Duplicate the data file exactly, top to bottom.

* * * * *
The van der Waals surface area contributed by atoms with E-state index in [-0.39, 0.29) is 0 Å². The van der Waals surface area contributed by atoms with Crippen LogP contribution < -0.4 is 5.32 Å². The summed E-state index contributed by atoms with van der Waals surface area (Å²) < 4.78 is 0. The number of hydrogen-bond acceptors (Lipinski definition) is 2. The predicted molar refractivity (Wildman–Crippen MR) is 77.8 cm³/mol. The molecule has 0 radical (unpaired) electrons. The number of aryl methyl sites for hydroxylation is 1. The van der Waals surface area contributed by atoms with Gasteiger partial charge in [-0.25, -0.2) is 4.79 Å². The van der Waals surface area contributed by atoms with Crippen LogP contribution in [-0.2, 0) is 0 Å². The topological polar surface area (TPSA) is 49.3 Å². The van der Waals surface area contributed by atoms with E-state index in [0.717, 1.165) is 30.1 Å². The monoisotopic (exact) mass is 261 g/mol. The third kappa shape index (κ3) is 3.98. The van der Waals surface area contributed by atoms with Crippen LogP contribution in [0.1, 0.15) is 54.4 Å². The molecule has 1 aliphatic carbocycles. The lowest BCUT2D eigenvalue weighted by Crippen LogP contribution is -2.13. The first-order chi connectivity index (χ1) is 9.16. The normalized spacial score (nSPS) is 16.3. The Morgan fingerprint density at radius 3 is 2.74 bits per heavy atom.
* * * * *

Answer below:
The van der Waals surface area contributed by atoms with E-state index in [-0.39, 0.29) is 0 Å². The van der Waals surface area contributed by atoms with Crippen LogP contribution < -0.4 is 5.32 Å². The summed E-state index contributed by atoms with van der Waals surface area (Å²) < 4.78 is 0. The number of hydrogen-bond acceptors (Lipinski definition) is 2. The predicted molar refractivity (Wildman–Crippen MR) is 77.8 cm³/mol. The molecule has 0 radical (unpaired) electrons. The number of aryl methyl sites for hydroxylation is 1. The van der Waals surface area contributed by atoms with Gasteiger partial charge in [-0.25, -0.2) is 4.79 Å². The van der Waals surface area contributed by atoms with Crippen LogP contribution in [-0.2, 0) is 0 Å². The topological polar surface area (TPSA) is 49.3 Å². The van der Waals surface area contributed by atoms with E-state index in [0.717, 1.165) is 30.1 Å². The monoisotopic (exact) mass is 261 g/mol. The third kappa shape index (κ3) is 3.98. The van der Waals surface area contributed by atoms with Crippen LogP contribution in [0.1, 0.15) is 54.4 Å². The molecule has 1 aliphatic carbocycles. The lowest BCUT2D eigenvalue weighted by Crippen LogP contribution is -2.13. The first-order chi connectivity index (χ1) is 9.16. The normalized spacial score (nSPS) is 16.3. The Morgan fingerprint density at radius 3 is 2.74 bits per heavy atom.